In other words, according to this new science dogma, moral behavior is ruled by impulses rather than by conscience, truth, faith, rationality, or any of the noble ideals that scholars have previously assumed to have inspired good and courageous acts during the finer moments of human history.
Now we might pause a moment to question whether refraining from having sex with a dead chicken should be considered a moral act at all. There are very many reasons why a person would choose not to have sex with a dead chicken. Morality may be one of them, but for me it is not high on the list. Speaking personally, I in fact do have moral objections to such an act; but these objections are a bit abstract and would require some time to pin down exactly. It would be disgust that would cause me to recoil from such an act, but not moral disgust, just plain old-fashioned skin-crawling disgust of the sort that I would feel if a cockroach crawled on my hand. Morality plays no part in such feelings of disgust; and disgust has nothing to do with most moral sentiments.
The new dogma believes that our moral behavior is ruled by biological impulses, rather than by conscience, truth, faith, rationality, or other noble ideals.
Perhaps the best-known proponent of the dogma that, to quote him, "morality is grounded in our biology" is Harvard professor Marc Hauser, whose popular book "Moral Minds: How Nature Designed Our Universal Sense of Right and Wrong" draws heavily on hypothetical trolley car responses. Hauser writes, based on such dubious evidence, that his central idea is that "we evolved a moral instinct …designed to generate rapid judgments about what is morally right or wrong based on an unconscious grammar of action."
Interestingly, this kind of biological determinism leads not only to a vision of human nature as bound by uncontrollable instinct, but also to a new moral relativism. The fallacious logic goes like this: The bold new science can’t get away with pure biological determinism as it is impossible to deny the obvious variations in moral behavior across cultures. Thus, the environment must be given a certain degree of credit.
But since the new science consciously rules out truth-seeking as ineffectual, there can be no role for human judgment in deciding how to interpret and value environmental experience. The only environmental factor that is admissible in the new scientific courtroom is whatever cultural values humans (who are seen as mere response machines lacking agency) happen to be exposed to. All of these cultural values have equal moral status as arbitrary artifacts of their particular cultures. To the extent, therefore, that humans are not enslaved by their inborn biological reactions, they are helplessly dragged around by cultural values that are also beyond their control. Not much room here for a person who tries to build an ordinary life as a good citizen, worker, and family member—let alone for history’s moral heroes.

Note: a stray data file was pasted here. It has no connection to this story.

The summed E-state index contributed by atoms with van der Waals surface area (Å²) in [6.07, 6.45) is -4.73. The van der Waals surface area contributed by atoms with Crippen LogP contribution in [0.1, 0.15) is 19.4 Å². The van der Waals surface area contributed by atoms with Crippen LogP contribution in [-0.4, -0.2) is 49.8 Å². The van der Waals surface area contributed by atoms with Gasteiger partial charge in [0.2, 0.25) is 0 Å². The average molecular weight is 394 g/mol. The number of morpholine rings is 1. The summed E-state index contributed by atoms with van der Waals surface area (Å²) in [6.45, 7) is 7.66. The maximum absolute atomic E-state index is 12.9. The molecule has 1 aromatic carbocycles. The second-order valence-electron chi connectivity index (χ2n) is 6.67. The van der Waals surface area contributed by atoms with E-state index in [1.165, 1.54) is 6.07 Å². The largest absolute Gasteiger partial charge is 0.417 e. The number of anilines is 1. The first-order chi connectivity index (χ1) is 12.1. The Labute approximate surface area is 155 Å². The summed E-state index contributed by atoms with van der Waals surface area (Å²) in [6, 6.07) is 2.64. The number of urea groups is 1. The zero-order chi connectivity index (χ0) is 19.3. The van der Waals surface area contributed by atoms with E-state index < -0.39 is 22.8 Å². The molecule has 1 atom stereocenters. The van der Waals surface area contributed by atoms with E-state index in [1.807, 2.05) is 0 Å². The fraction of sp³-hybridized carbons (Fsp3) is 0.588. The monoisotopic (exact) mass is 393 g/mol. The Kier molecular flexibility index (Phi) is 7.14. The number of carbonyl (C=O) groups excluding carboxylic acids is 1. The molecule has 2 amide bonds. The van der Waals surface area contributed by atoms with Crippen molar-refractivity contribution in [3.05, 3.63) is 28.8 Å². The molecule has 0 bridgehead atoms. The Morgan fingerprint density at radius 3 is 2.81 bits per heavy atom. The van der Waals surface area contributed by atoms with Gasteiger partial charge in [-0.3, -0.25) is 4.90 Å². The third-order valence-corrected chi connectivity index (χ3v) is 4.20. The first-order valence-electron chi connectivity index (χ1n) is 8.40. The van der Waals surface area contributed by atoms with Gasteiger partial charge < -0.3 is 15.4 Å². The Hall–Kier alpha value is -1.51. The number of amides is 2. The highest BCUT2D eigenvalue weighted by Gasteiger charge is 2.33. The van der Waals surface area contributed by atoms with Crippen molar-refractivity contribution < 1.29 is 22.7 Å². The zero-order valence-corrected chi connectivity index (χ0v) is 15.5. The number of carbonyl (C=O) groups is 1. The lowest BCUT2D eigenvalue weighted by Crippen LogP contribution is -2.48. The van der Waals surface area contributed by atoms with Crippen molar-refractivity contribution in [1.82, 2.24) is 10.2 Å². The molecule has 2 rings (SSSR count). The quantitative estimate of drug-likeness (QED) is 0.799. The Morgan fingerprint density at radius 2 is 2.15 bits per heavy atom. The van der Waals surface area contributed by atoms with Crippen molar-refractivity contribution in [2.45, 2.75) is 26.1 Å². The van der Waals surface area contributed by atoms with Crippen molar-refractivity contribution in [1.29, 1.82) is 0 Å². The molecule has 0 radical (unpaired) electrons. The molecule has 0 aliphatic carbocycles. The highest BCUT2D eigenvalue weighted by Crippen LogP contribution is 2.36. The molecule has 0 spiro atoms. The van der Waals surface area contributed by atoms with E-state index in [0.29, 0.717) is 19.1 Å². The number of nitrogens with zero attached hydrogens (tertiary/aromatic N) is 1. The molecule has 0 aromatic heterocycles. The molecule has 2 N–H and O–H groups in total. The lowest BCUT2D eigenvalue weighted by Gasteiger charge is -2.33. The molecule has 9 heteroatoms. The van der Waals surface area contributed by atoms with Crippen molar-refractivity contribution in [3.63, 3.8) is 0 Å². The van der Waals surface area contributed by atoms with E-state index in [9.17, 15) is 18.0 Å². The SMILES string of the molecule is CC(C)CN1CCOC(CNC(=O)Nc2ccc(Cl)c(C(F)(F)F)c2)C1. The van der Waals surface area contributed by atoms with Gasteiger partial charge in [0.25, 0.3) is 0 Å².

One such hero comes immediately to mind. Several months ago, I saw "Invictus, " the stirring Clint Eastwood movie about Nelson Mandela. The movie, based more or less on a true story, reveals some noteworthy truths about human morality. Mandela survived unbowed, with will and purpose intact, during twenty-seven years of hostile and unjust confinement in a small jail cell. Twenty-seven years at the prime of life—try to imagine that experience. Yet after Mandela was released, he made a determination to forgive those responsible for putting him in jail. Generous acts of forgiveness of this sort are an integral part of the world’s religious and moral traditions.
When he became his nation’s leader, Mandela put this spirit of forgiveness to work in a way that few could have anticipated. In the face of opposition and cries of betrayal from his own supporters, Mandela threw the blessings of his government behind the South African national rugby team, a hated symbol of white privilege among the black and colored communities. He invested his own time and political capital to build the team’s morale, and he avidly wanted the team to win. Few understood what Mandela was doing: his own bewildered staff counseled him against it.
But it worked. As time passed, everyone saw that he had created a brilliant strategy for uniting a society that had seemed hopelessly fractured. On a moral level, the sins of Apartheid were starting to be absolved; on a practical level, Mandela had strengthened his own political mandate and solidified his society.
Mandela is but one recent shining example in history’s pantheon of moral leaders. Every society honors those who have shown courage, commitment, integrity, and moral imagination in the service of the common good. Ordinary people, too, often make sacrifices and show such noble qualities, albeit in ways that may be less celebrated.
Wherever and whenever moral excellence is achieved in society, it is inspirational for those who observe it. This plain truth can never be explained by a science that reduces morality to biological impulses. Nor can it be observed in responses to peculiar experimental settings or wacky questions about trolley cars and skin-crawling sex.